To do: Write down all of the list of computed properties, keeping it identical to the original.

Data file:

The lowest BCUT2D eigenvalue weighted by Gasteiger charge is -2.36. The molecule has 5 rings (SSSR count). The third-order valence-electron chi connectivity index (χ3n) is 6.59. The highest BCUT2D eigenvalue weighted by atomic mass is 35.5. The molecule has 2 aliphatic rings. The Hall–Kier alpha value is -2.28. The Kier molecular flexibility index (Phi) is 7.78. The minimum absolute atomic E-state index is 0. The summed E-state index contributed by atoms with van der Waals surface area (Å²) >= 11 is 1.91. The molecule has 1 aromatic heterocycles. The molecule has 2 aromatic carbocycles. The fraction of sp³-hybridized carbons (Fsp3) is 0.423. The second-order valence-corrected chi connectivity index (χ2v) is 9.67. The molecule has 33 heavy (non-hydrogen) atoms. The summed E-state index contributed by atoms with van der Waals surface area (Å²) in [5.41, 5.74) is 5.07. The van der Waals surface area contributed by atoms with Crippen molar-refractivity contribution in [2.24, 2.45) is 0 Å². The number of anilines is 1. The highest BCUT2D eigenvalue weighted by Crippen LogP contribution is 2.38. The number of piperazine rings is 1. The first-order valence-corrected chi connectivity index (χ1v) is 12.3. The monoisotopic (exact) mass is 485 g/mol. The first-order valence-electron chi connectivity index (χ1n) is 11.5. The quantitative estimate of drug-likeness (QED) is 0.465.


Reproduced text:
The lowest BCUT2D eigenvalue weighted by Gasteiger charge is -2.36. The molecule has 5 rings (SSSR count). The third-order valence-electron chi connectivity index (χ3n) is 6.59. The highest BCUT2D eigenvalue weighted by atomic mass is 35.5. The molecule has 2 aliphatic rings. The Hall–Kier alpha value is -2.28. The Kier molecular flexibility index (Phi) is 7.78. The minimum absolute atomic E-state index is 0. The summed E-state index contributed by atoms with van der Waals surface area (Å²) >= 11 is 1.91. The molecule has 1 aromatic heterocycles. The molecule has 2 aromatic carbocycles. The fraction of sp³-hybridized carbons (Fsp3) is 0.423. The second-order valence-corrected chi connectivity index (χ2v) is 9.67. The molecule has 33 heavy (non-hydrogen) atoms. The summed E-state index contributed by atoms with van der Waals surface area (Å²) in [5.41, 5.74) is 5.07. The van der Waals surface area contributed by atoms with Crippen molar-refractivity contribution in [2.24, 2.45) is 0 Å². The number of anilines is 1. The highest BCUT2D eigenvalue weighted by Crippen LogP contribution is 2.38. The number of piperazine rings is 1. The first-order valence-corrected chi connectivity index (χ1v) is 12.3. The monoisotopic (exact) mass is 485 g/mol. The first-order valence-electron chi connectivity index (χ1n) is 11.5. The quantitative estimate of drug-likeness (QED) is 0.465.